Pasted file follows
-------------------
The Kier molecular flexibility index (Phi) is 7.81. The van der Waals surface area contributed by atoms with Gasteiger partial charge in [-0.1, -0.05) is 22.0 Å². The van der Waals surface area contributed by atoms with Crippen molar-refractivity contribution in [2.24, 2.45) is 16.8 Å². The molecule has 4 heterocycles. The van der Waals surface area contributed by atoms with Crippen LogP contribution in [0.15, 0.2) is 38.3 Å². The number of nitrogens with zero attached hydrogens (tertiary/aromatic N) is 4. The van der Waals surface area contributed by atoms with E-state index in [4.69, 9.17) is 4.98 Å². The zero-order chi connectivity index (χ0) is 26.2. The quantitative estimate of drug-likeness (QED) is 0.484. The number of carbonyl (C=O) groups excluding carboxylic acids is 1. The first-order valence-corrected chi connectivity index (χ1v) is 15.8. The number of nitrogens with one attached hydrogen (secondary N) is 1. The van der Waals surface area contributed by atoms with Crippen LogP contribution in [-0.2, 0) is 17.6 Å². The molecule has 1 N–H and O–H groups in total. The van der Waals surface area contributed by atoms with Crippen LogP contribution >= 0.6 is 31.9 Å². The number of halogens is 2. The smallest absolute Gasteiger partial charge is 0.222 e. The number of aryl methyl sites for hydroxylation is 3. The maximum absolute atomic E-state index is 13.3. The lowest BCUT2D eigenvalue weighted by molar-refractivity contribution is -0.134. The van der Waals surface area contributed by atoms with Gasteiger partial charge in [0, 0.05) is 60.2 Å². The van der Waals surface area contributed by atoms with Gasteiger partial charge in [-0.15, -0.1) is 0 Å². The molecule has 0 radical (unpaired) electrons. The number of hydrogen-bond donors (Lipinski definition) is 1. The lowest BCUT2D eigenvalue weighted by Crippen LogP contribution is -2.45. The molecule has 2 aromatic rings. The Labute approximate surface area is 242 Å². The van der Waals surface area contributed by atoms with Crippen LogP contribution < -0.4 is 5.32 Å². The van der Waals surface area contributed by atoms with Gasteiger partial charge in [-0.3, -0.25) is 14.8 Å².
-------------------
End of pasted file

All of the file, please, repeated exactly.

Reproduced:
The Kier molecular flexibility index (Phi) is 7.81. The van der Waals surface area contributed by atoms with Gasteiger partial charge in [-0.1, -0.05) is 22.0 Å². The van der Waals surface area contributed by atoms with Crippen molar-refractivity contribution in [2.24, 2.45) is 16.8 Å². The molecule has 4 heterocycles. The van der Waals surface area contributed by atoms with Crippen LogP contribution in [0.15, 0.2) is 38.3 Å². The number of nitrogens with zero attached hydrogens (tertiary/aromatic N) is 4. The van der Waals surface area contributed by atoms with E-state index in [4.69, 9.17) is 4.98 Å². The zero-order chi connectivity index (χ0) is 26.2. The quantitative estimate of drug-likeness (QED) is 0.484. The number of carbonyl (C=O) groups excluding carboxylic acids is 1. The first-order valence-corrected chi connectivity index (χ1v) is 15.8. The number of nitrogens with one attached hydrogen (secondary N) is 1. The van der Waals surface area contributed by atoms with Crippen LogP contribution in [-0.2, 0) is 17.6 Å². The molecule has 1 N–H and O–H groups in total. The van der Waals surface area contributed by atoms with Crippen LogP contribution >= 0.6 is 31.9 Å². The number of halogens is 2. The smallest absolute Gasteiger partial charge is 0.222 e. The number of aryl methyl sites for hydroxylation is 3. The maximum absolute atomic E-state index is 13.3. The lowest BCUT2D eigenvalue weighted by molar-refractivity contribution is -0.134. The van der Waals surface area contributed by atoms with Gasteiger partial charge in [0, 0.05) is 60.2 Å². The van der Waals surface area contributed by atoms with Gasteiger partial charge in [-0.15, -0.1) is 0 Å². The molecule has 0 radical (unpaired) electrons. The number of hydrogen-bond donors (Lipinski definition) is 1. The lowest BCUT2D eigenvalue weighted by Crippen LogP contribution is -2.45. The molecule has 2 aromatic rings. The Labute approximate surface area is 242 Å². The van der Waals surface area contributed by atoms with Crippen LogP contribution < -0.4 is 5.32 Å². The van der Waals surface area contributed by atoms with Gasteiger partial charge in [-0.3, -0.25) is 14.8 Å².